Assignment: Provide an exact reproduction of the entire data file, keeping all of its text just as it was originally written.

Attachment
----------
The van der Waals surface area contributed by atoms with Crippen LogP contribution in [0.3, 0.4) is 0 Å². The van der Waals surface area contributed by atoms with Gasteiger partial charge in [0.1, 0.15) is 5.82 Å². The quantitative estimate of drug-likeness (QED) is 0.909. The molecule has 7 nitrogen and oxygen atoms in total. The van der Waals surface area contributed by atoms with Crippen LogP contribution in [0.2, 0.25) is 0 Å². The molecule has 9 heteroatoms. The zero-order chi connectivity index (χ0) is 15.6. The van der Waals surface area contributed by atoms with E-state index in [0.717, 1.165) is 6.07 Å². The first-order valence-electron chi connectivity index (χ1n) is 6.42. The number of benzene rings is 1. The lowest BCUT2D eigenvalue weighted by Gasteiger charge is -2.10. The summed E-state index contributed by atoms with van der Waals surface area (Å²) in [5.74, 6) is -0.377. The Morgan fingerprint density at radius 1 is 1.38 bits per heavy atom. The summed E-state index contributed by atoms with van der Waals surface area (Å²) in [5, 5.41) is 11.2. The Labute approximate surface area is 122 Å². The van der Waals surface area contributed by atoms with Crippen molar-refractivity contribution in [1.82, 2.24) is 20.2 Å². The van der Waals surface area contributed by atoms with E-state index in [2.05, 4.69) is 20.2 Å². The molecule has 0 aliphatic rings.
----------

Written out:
The van der Waals surface area contributed by atoms with Crippen LogP contribution in [0.3, 0.4) is 0 Å². The van der Waals surface area contributed by atoms with Gasteiger partial charge in [0.1, 0.15) is 5.82 Å². The quantitative estimate of drug-likeness (QED) is 0.909. The molecule has 7 nitrogen and oxygen atoms in total. The van der Waals surface area contributed by atoms with Crippen LogP contribution in [0.2, 0.25) is 0 Å². The molecule has 9 heteroatoms. The zero-order chi connectivity index (χ0) is 15.6. The van der Waals surface area contributed by atoms with E-state index in [0.717, 1.165) is 6.07 Å². The first-order valence-electron chi connectivity index (χ1n) is 6.42. The number of benzene rings is 1. The lowest BCUT2D eigenvalue weighted by Gasteiger charge is -2.10. The summed E-state index contributed by atoms with van der Waals surface area (Å²) in [5.74, 6) is -0.377. The Morgan fingerprint density at radius 1 is 1.38 bits per heavy atom. The summed E-state index contributed by atoms with van der Waals surface area (Å²) in [5, 5.41) is 11.2. The Labute approximate surface area is 122 Å². The van der Waals surface area contributed by atoms with Crippen molar-refractivity contribution in [1.82, 2.24) is 20.2 Å². The van der Waals surface area contributed by atoms with E-state index in [2.05, 4.69) is 20.2 Å². The molecule has 0 aliphatic rings.